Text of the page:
The Premise: This is a graphic novel adaptation of Rapunzel with a twist. Rapunzel grows up in a huge, lovely house, surrounded by servants and greenery, but she always wonders why she has strange dreams about another family and why her mother, Gothel won’t let her see what is on the other side of the wall that towers high above their mansion.  Every year, Rapunzel asks, but Gothel won’t answer, until finally Rapunzel finds out herself. This leads to a discovery which makes Rapunzel turn against Gothel and kicks off a series of adventures for Rapunzel on her way to enact revenge.

My Thoughts: I really liked this one. Shannon Hale is known for her young adult novels that are based on fairy tales, but this is her first graphic novel adaptation, which she wrote with her husband. The illustrator has the same last name, but isn’t a relation. As a graphic novel, it’s easily read in one sitting, and the artwork is really good (and it’s all in color). The layout of the panels is easy to read and the faces of the characters are consistent. The story spans a few years, and so we see Rapunzel growing from a child to a young woman, which is conveyed well in the art — she still looks like herself throughout the process, as do the other characters. I thought the artwork easily conveyed desert canyons, lush jungles, strange places, and rough people. It was all very adventurous and fun to look at.

The story was great too. Rapunzel doesn’t need to get rescued by the prince from her tower, she figures how to get out herself. And she’s not put in there by her witch mother to keep her away from men, she’s put in there for actually defying Gothel, who is a tyrant in this world. And Rapunzel kicks butt! Look at the cover for this graphic novel — that should give you an idea. Rapunzel goes through a lot on her way from her tower back to Gothel to show her that “she can’t be a bully without earning a swift kick in the rear”. I loved that independence. The use of her hair as a weapon (it’s a lasso, a whip, a rope) was one of my favorite touches.

There’s a a Wild West theme in the story, because the world has been turned into “every body for themselves” after Gothel took over.  I also liked the hints of other fairy tales that are peppered throughout which are like inside jokes for fairytale and tall tale lovers. I’m dying to talk about it in the review, but I think it’s more fun to find them yourselves, so I will restrain myself.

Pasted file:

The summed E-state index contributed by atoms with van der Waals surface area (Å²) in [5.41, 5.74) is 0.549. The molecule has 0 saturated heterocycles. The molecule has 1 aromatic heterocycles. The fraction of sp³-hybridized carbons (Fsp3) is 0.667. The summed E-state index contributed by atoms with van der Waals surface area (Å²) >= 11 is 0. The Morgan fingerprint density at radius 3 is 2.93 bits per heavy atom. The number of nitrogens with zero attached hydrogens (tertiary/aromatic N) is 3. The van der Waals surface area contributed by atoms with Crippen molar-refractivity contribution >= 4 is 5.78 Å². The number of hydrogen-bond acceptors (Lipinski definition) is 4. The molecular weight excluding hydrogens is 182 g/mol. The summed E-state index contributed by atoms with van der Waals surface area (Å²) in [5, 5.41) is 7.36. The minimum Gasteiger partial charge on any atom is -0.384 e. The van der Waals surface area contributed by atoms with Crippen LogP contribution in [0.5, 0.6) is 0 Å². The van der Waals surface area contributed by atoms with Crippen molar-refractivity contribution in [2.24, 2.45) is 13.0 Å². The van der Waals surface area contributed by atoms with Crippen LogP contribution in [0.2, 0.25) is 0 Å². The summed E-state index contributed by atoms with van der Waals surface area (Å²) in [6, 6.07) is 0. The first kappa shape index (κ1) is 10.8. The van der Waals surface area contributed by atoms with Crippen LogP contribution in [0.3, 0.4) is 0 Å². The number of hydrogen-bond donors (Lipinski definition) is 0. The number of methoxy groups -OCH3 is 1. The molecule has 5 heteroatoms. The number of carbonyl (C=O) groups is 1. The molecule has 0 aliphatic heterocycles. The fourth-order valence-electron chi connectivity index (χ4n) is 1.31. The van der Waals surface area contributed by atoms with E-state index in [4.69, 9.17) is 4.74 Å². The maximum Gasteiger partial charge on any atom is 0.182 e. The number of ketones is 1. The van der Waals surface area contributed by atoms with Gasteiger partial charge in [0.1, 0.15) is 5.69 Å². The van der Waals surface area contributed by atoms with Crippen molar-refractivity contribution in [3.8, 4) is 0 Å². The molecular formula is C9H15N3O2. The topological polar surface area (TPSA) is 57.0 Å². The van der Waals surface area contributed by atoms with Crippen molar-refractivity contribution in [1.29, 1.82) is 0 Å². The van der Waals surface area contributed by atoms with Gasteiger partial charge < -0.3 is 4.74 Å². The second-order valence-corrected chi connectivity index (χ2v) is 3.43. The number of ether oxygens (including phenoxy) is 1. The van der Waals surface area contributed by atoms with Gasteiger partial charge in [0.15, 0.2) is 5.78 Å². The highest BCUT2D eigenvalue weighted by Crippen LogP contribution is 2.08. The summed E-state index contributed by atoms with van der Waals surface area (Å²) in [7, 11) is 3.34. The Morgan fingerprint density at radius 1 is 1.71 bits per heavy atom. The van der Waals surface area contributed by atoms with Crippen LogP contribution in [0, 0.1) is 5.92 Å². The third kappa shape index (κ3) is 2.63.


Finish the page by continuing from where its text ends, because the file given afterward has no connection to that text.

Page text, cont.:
Overall: The inside of this book met the expectations I had after seeing the cool cover. Lots of fun and I hope there’s a sequel!

Buy: Amazon | Powells | Bookcloseouts

Other reviews:
Bookmoot – “who doesn’t enjoy a new twist on an old story?”
Books and Other Thoughts – “great fun to read”

Hmm.. ogre killing Sleeping Beauty?

Night's Rose
Annaliese Evans

Anyone heard anything about this book? Random Amazon surfing led me to find it. The author's website calls it "historical urban fantasy with a faerie tale twist". It's about a Sleeping Beauty who is an ogre killer! I would read that. There also looks to be hints of a love triangle – not sure I'm so hot on that, but I'm still intrigued. It comes out March 31st from Tor/Forge books.

There's an excerpt here.

Annaliese Evan's is a pseudonym for Anna J. Evans who writes erotic romance. I like her blog.  It also sounds like she has another pseudonym as a young adult author, but I haven't figured that one out yet.

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Ink Exchange by Melissa Marr

Ink Exchange
Melissa Marr

I just finished reading Ink Exchange. I read Wicked Lovely earlier this year and I was told this was a different book, so I decided to try it. Well, it wasn't for me either.  There's nothing wrong with the writing, it has a lovely lyrical quality, but I think that somewhere along the line I stopped being able to suspend my disbelief over a supposed near-immortal (kings and their advisers as that) falling in love with a teenage girl. I think I just got too old.

In Ink Exchange, Leslie, who is a friend of Aislinn, the protagonist of Wicked Lovely, decides to get a tattoo. The tattoo she chooses is the tattoo of the king of the Dark Court, Irial, and it connects her to him in a magical way. In the meantime, Niall, adviser to the Summer King and Queen finds himself drawn to Leslie unlike any mortal before her. Leslie in turn is drawn to both men and seems to seesaw her way back and forth between them.

 Leslie is first in great pain over her home life, a mom who left, a dad who gambles, and a brother who does drugs and uses Leslie to pay off his debts. Then after her tattoo, which leaches out her real feelings, she's so separate from herself and constantly numbed that it was very difficult to feel anything for her when she felt so little herself. At that point I just found it hard to connect with anyone in this book. I was having no trouble imagining their terrible beauty, but besides hearing how good they looked, their individual personalities and connections weren't developed enough for me. For example, whenever Leslie felt good to be with Irial and Niall I just felt like it was the product of what creatures they were, not real. And Niall's feelings of betrayal contrasted with his supposed experience with these people – why is he surprised? He became uncharacteristically more naive in this book compared to the last one.  Despite all this, I was at least satisfied with the ending. I was close to thinking I preferred Wicked Lovely over this second book until I got to the end, but this ending felt more right. And yeah, I did see that Leslie realized something about those feelings that were leeched from her – the fear and hurt, the bad stuff, were needed as much as she needed the happier feelings, in order to feel whole. That growing up on her part, plus the darker aspects of this novel were positive parts of the book. But still, I don't know, it still didn't work overall for me. I was unsatisfied for some reason, but I know that most people who I have seen review this online have reviewed this positively, so I'm probably in the minority. It may be that this novel would have worked better for me if it was packaged in a short story or novella. Maybe then I would have accepted certain things I felt were missing or inferred them more than I have here.